Next on the Canon PowerShot S5 IS top, moving from right to left, is the hotshoe for supplementary flash, beneath which and sitting slightly forward is the built-in pop-up flash, to the right of which again is a dedicated button for calling up its settings onscreen (or in the viewfinder). The flash itself has to be raised and open for the button to become operational, and it again serves a dual purpose: a microphone icon signifying that sound clips or messages can be added to captured files, with another plus point left and right stereo microphones sitting either side of the lens barrel at the front, backed up by a built in speaker at the left hand side (if viewing the camera from the photographer's perspective at the rear).
Incidentally, sitting on the lens barrel itself for easy access are a dedicated button for calling up the Canon PowerShot S5 IS's macro mode (a second press proving access to a peeress 0cm Super Macro option), above which is a second for manual focusing. Hold this down while in manual mode itself or in fact, any of the modes except full auto or scene or subject modes and a slider bar appears at the right hand side of the screen providing you with a means of adjusting focus distance, operated in tandem with the four way controller that stands slightly proud top right of the camera back. A central portion of the EVF or LCD screen, whichever one's in use enlarges to let you better determine that your focusing skills are spot on. You can also attach optional wide, tele and close up converter lenses.
Two-thirds of the Canon PowerShot S5 IS's back is dominated by that 2.5-inch vari-angle LCD providing 100% coverage that can be folded flush to the body, screen facing inwards when not in use. As visibility suffers in sunshine though brightness can be adjusted the natural inclination is to rely on the large and clear electronic viewfinder with soft rubber eyepiece cover and dioptre control ranged immediately above. That said, the flip open and twist flexibility of the screen is undoubtedly a boon for those awkward low angle or over-the-heads of crowds compositions, and though not essential is both a point of differentiation from competing models, plus a nice extra. Top left of the screen is another recessed button this time Canon's familiar direct print control and top right is the previously mentioned record button for the video mode.
|Memory Card Slot||Battery Compartment|
Three further buttons are ranged down the right hand side of the LCD screen, which are never far from reach of the thumb when gripping the camera. Starting at the top we have the self-explanatory function button which calls up the familiar L-shaped Canon shooting menu on screen. In full auto mode this only allows the user to choose the resolution and number of frames-per-second for the video mode, plus the stills resolution. Twist the mode dial around to program and beyond and you get additional access to manually tweak white balance settings, Canon's gimmicky 'My Colours' menu for photo effects, the chance to bracket exposures or focus, adjust the intensity of the flash, and switch between evaluative, centre weighted average or spot metering.
In playback/review mode, the same function button also acts as a useful delete button for eradicating duff shots on the fly. The second button down is a dedicated one for swapping between ISO settings happily avoiding the need to tab through various menu screens to do so which again serves a separate function in review mode, namely the ability to access collections of images by date, category, folder, movie, or leapfrog 10 or 100 images at a time to get where you want to be faster. The third button in the row is the display button, which either turns off the active LCD (whereby the EVF instead kicks into life), presents an info free composition screen or alternatively calls up an all-singing, all-dancing nine zone grid and histogram with a further press. The EVF also automatically activates when you flip and twist the LCD screen-in to the body.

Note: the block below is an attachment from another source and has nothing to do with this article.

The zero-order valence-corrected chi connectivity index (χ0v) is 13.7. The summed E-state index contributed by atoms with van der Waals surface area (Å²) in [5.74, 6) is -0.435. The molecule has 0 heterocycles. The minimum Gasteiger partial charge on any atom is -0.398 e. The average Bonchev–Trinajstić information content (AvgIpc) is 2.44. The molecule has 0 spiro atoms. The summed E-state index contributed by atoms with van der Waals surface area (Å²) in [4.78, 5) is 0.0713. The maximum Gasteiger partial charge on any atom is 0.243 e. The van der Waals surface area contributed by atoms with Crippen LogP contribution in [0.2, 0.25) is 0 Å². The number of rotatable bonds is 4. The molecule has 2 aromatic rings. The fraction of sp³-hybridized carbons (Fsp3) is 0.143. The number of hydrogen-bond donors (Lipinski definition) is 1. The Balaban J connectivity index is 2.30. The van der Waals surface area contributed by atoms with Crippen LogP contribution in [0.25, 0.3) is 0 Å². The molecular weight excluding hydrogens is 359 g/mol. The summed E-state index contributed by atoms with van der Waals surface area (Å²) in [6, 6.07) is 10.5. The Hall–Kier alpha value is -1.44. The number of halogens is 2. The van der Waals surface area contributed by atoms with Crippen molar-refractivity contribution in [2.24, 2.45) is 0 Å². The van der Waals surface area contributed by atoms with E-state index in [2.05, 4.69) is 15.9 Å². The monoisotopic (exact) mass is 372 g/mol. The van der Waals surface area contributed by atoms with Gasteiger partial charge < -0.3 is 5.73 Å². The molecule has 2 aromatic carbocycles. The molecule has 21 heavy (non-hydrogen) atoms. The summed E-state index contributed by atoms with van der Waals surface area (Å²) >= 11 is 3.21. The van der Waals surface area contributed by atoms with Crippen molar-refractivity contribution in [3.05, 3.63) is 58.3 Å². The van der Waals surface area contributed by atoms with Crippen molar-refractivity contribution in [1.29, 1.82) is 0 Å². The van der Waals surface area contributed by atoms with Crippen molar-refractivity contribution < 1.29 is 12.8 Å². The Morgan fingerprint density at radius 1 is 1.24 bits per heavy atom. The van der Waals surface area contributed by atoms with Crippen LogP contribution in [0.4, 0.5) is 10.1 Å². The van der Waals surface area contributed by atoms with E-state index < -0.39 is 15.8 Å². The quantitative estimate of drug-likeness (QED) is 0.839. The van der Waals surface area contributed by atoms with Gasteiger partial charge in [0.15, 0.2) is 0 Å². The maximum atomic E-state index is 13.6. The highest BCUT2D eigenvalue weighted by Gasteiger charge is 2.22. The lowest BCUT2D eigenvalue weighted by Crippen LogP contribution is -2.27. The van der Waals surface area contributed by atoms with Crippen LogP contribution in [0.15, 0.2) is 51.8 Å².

Top right of the LCD, and far right of the camera back is the four-way controller I mentioned earlier that falls ergonomically under the thumb while your forefinger is hovering over the 'trigger'. Directly beneath is another self-explanatory button namely 'set' for yes, effecting any changes you've made to the settings. Finally for the Canon PowerShot S5 IS back, below this again is the menu button. Give this a press and you're presented with three easy-to-navigate folders in the typical Canon layout the first containing capture options, the second the set up menu and the third the largely forgettable camera start up effects and sounds. In playback mode you instead get four folders the first providing the usual slideshow options but adding in-camera red eye correction and retrospective My Colours options. Here the second folder allows you to select images for print, while you also get the same set up and camera themes and sound effects options.
On the right flank of the Canon PowerShot S5 IS if viewed from the back you find rubber covers protecting DC-in, A/V out and USB ports. Flipping the camera upside down you find a familiar screw thread for a tripod. The fact that the removable SD card shares a compartment at the base with the four AAs needed for power is slightly irritating in meaning that you can't swap cards without taking the camera off any tripod to which it is screwed, and that when operating on the hoof and removing the card you have to cup your hand over the batteries to stop them falling out or hold the camera upside down and steady. Still, this is a hindrance it shares with many competing sub-DSLRs.
For anyone used to handling a budget DSLR, the Canon PowerShot S5 IS is reasonably easy to use, sharing familiarities in its control layout. Anyone upgrading from a point-and-shoot compact will be faced with an initial learning curve, but once you've got used to the operational quirks with my only real complaint being the fiddly on/off dial you'll soon be confidently shooting candids and close ups thanks to the undoubted boon that long lens reach affords. But do the images themselves match the S5's level of sophistication? Read on to find out...
PhotographyBLOG is a member of the DIWA organisation. Our test results for the Canon PowerShot S5 IS have been submitted to DIWA for comparison with test results for different samples of the same camera model supplied by other DIWA member sites.